It is impossible to believe that Ted Dexter is dead. His handsome, statuesque physique, as well as his perennial spirit and vitality suggested he was destined for eternal life. He seemed invincible, immortal, like a god. He certainly batted like one. His ethos as a batsman was “to turn the tables on the bowler as quickly as possible” and he was addicted to speed throughout his action-packed life. His ownership of sports cars, racing bikes, racehorses, greyhounds and aeroplanes has been well documented.
He has had a massive influence on not just English cricket, but the world game. Not just as a batsman who showed how to tame the ferocious West Indies fast bowlers (his innings of 70 from 75 balls in the Lord’s Test against the fearsome Hall and Griffith, taking the score from 2 for 1 to 102 for 2 is legendary) but more particularly as an innovator.
Effectively he invented short-form cricket. As England captain in the early Sixties, he became friendly with Bagnall Harvey, an impresario and players’ agent who looked after Denis Compton's affairs. The county game had turned professional but crowds were dwindling rapidly and all the counties were in debt. The Gillette Cup knockout trophy – which Sussex, under Dexter's perspicacious captaincy (he pioneered the idea of bowling full with the field deep and straight) won in its first two years – was in its infancy. Nobody played on Sundays.
Harvey had a sponsor, Rothman’s, interested in the idea of promoting regular Sunday afternoon matches, and the BBC interested in showing them, as long as play finished by 6pm. He couldn’t guarantee this. “You can,” Dexter said. “You limit the overs and restrict the run-ups.”
So, he went away and wrote the rules. Out of that, the Rothman’s International Cavaliers were born. They were like cricket’s Harlem Globetrotters, almost a World XI touring the country entertaining full houses on a Sunday afternoon. The Cavaliers evolved into the 40-over Sunday League, then sponsored by John Player, which, for 20 years, effectively bankrolled the English game. It was the grandfather of Twenty20 cricket.
After retirement he ran a visionary PR business, conjuring up the Deloittes ratings – a computerised system for evaluating players “because,” he explained not entirely in jest, “I was pissed off with Boycott always being top of the averages.” It became the industry standard and most other player ranking systems have been based on it.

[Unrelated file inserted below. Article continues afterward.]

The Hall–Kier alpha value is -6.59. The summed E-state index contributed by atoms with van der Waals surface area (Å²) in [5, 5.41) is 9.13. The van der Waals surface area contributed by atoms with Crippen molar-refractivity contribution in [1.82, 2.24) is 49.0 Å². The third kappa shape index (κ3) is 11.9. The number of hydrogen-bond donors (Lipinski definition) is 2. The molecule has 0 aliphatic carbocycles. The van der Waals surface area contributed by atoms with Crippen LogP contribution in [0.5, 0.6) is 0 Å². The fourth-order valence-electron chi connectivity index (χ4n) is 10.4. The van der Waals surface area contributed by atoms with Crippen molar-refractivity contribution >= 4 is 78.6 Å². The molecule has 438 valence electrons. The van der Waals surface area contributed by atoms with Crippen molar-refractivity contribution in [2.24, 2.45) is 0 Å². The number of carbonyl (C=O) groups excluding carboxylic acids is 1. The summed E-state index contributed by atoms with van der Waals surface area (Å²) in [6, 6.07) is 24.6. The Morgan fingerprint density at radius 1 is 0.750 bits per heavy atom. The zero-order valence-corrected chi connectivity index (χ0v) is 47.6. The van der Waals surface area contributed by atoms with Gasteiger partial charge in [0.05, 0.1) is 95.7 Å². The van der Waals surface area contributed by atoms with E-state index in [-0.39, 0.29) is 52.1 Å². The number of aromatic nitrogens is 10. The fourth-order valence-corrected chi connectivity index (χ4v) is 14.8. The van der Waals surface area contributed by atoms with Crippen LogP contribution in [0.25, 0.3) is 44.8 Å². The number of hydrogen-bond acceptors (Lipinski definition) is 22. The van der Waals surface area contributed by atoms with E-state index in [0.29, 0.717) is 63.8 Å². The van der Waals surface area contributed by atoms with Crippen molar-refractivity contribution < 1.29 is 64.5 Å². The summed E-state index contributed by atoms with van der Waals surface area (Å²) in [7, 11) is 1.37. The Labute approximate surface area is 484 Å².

Ted Dexter has died at the age of 86
It was just after his retirement that I first met him aged 10. My family and his attended the same church in Ealing – where in future years he was obliged to put up with my ropey organ playing – and he always turned heads when he arrived in church with his beautiful wife Susan and gorgeous kids.
You couldn’t fail to be impressed by his presence and his confidence in the indoor nets my father ran in Chiswick as he advised me on run-up and action and how to get batsmen out. He continued to advise me periodically through my career and was always on hand to throw an interesting idea into the mix, even on his occasional visits to the commentary box in his mid-70s.
Dexter was also famously a brilliant golfer who could easily have turned pro, and his amazing range of sporting skills, intriguing lifestyle and general deportment always had him compared to the legendary CB Fry who played football and cricket for England in the early 1900s and also held the world record for the long jump. The cricket historian H. S. Altham wrote of Fry that “he could, alike in form and feature, have stepped out of the frieze of the Parthenon”. The same could be said of Dexter.
Interestingly he was actually born and brought up in Italy and in 2005 Keith Perry, then sports editor of the Daily Telegraph, suggested I took Dexter back to his birthplace to celebrate his 70th birthday. He jumped at the chance and so ensued a whistle stop tour of Milan, Lake Como, and the stunning Menaggio golf club, perched precariously on the side of a mountain, where he learnt the game.
Roger, a friend of his father’s, taught him the rudiments of golf when he was about 10, round the back of Vila Lugarna, the family’s magnificent summer house high above Lake Como. So began a lifetime’s obsession and Dexter was often seen practising his swing on the cricket field. The Menaggio golf club, nearby, had fallen into disrepair. Ted, his brother and his father steadily reclaimed it after the war. “We saw it evolve hole by hole,” he said as we took the winding lane up to the clubhouse.
Dexter played 62 Tests, 30 of them as captain
The course was eventually bought by an Italian family in the Sixties and properly redeveloped. Enjoying panoramic views of the lake and mountains from every point, it is the most spectacular golf course I have ever seen. Dexter helped George Clooney become a member and he subsequently took the entire cast of Oceans 12 down to play it. Of course, on our visit Dexter, three wood in hand, couldn’t resist having a hit. After a few practice swings on the very long, tight par three he unleashed the drive.
The ball soared through the air and landed 210 yards yonder, eight feet from the pin. He was one of those sportsmen – indeed men – who thrived on a challenge and invariably delivered. The higher the stakes the more inspired he became. He seemed to have almost celestial powers. He was a towering presence in the cricket world, and he leaves an enormous vacuum of ideas and vision and energy. It was truly a life well lived. His legacies are as powerful as his strokeplay was magnificent.
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